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Inequality remains a pressing issue for African-Americans

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“Ignorance,” as the old saying goes, “is bliss.” Therefore, it might be easier to think that in current times racism and housing discrimination are events of the past, and that society has come such a long way since.

Taken in totality for African-Americans and other persons of color, not much has changed in terms of societal equality. The inequality in many urban cities, such as Los Angeles, still exist. The on-going segregation in Los Angeles—spanning secondary schools to “food deserts”–has resulted in a striking difference in quality of life issues separated largely by the 10 Freeway. Neighborhoods east of that thoroughfare are predominantly Black and Latino. For decades, residents there have witnessed their fair share of high crime, inadequate educational choices, and a lack of health-care services.

Segregated neighborhoods

Black communities are still segregated and deprived from resources that White neighborhoods generally take for granted. Between 1880 and 1940, racial segregation doubled nationwide, with most growth taking place in urban cities. During the second Great Migration (after WWI),  many Blacks migrated from the segregated South to industrial cities, such as Chicago, New York City, and Detroit to find work and build communities.

It wasn’t until the 1940s that Los Angeles saw a wave of African-American workers move west with their families, as a response to World War II recruitment in the defense industry. The Black population in LA rose drastically from approximately 63,700 in 1940, to an estimated 350,000 by 1965. During World War II and the resulting Black migration from the South in search of better job opportunities, Los Angeles was one of many cities that had a form of economic discrimination directed toward Blacks in the form of housing covenants (or segregation de facto) that hindered African-Americans from buying property in certain neighborhoods. It continued after the Supreme Court ruled such tactics as illegal in 1948 and after the Civil Rights Act of 1964 was passed.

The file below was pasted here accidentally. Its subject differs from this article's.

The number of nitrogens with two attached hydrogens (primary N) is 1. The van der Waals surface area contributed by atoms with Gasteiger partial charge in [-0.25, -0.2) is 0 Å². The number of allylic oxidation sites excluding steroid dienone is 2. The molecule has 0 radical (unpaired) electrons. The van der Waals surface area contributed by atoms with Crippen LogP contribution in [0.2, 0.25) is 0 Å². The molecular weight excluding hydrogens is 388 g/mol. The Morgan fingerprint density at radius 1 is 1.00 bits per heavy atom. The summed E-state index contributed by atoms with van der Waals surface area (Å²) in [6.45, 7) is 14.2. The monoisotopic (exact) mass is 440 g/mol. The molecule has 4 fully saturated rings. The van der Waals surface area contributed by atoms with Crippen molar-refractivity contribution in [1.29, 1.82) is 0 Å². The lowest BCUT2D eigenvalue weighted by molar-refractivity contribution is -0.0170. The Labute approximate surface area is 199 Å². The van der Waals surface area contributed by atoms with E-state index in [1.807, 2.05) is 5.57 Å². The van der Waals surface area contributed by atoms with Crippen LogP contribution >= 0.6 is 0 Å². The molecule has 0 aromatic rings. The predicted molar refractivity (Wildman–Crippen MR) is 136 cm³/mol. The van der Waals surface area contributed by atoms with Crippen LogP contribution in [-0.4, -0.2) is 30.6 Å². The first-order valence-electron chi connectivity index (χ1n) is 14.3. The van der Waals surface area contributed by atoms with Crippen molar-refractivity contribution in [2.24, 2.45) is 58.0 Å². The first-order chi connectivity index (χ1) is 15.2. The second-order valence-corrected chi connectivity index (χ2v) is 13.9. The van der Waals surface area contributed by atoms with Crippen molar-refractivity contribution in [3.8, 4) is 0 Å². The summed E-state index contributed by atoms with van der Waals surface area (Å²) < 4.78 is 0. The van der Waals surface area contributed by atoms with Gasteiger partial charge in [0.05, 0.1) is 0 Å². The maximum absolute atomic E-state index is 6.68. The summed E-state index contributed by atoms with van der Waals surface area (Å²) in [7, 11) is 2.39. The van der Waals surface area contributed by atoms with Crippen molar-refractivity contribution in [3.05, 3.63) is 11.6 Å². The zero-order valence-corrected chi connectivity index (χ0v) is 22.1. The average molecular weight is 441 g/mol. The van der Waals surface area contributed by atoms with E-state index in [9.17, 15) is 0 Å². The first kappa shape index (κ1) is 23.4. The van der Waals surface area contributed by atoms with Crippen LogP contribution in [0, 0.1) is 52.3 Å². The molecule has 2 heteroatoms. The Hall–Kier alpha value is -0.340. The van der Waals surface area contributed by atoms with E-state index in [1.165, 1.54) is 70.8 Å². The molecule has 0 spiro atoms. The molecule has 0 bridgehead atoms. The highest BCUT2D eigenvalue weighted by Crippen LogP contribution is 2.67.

At the beginning of the 1930s,  the Federal Home Loan Bank Board and the Home Owners’ Loan Corporation plotted to design maps with marked areas called “redlining” to separate Black neighborhoods from White neighborhoods. Banks  would not provide loans to perspective Black home-buyers who wanted to move to a White neighborhood, and banks also wouldn’t loan to White real estate developers if it was close to a Black neighborhood.

The reason for the formation of the Black ghettos was to solve two major “dilemmas.” First, the mindset of White persons about so-called “Blackness” to be a threat and therefore to be “controlled.” And second, a wealth issue, as wages for White workers were rising, factory owners considered it as a threat to profitability. Therefore, Black workers were scared to negotiate rates of pay in fear of the competition in the first place, but also out of fear to lose employment due to the ongoing discrimination.

As a result, many African-Americans became excluded from the White neighborhoods, earning less income than White workers. But African-Americans also faced a decline of general labor jobs due to “economic restructuring” between the late ‘60s to the late ‘80s, which left many Blacks affected by either being unemployed or underemployed with substandard wages and few fringe benefits. This contributed to poverty and inequality in the predominantly Black neighborhoods.

“Redlining” also meant the refusal or increase in service costs, such as insurance and banking, and the exclusion from better paid jobs, health care, as well as something as rudimentary as a nearby supermarket.

The fleeing of Whites to the suburbs—known as “White Flight”–also contributed to the formation of ghettos and the inequality that came with it.

In 1910, 80 percent of Los Angeles was dealing with racially restrictive real estate opportunities, which rose to 95 percent by the 1940s. Many Blacks who served in World War II faced housing discrimination and were pushed to East and South LA. These lead to under served educational and socioeconomic opportunities.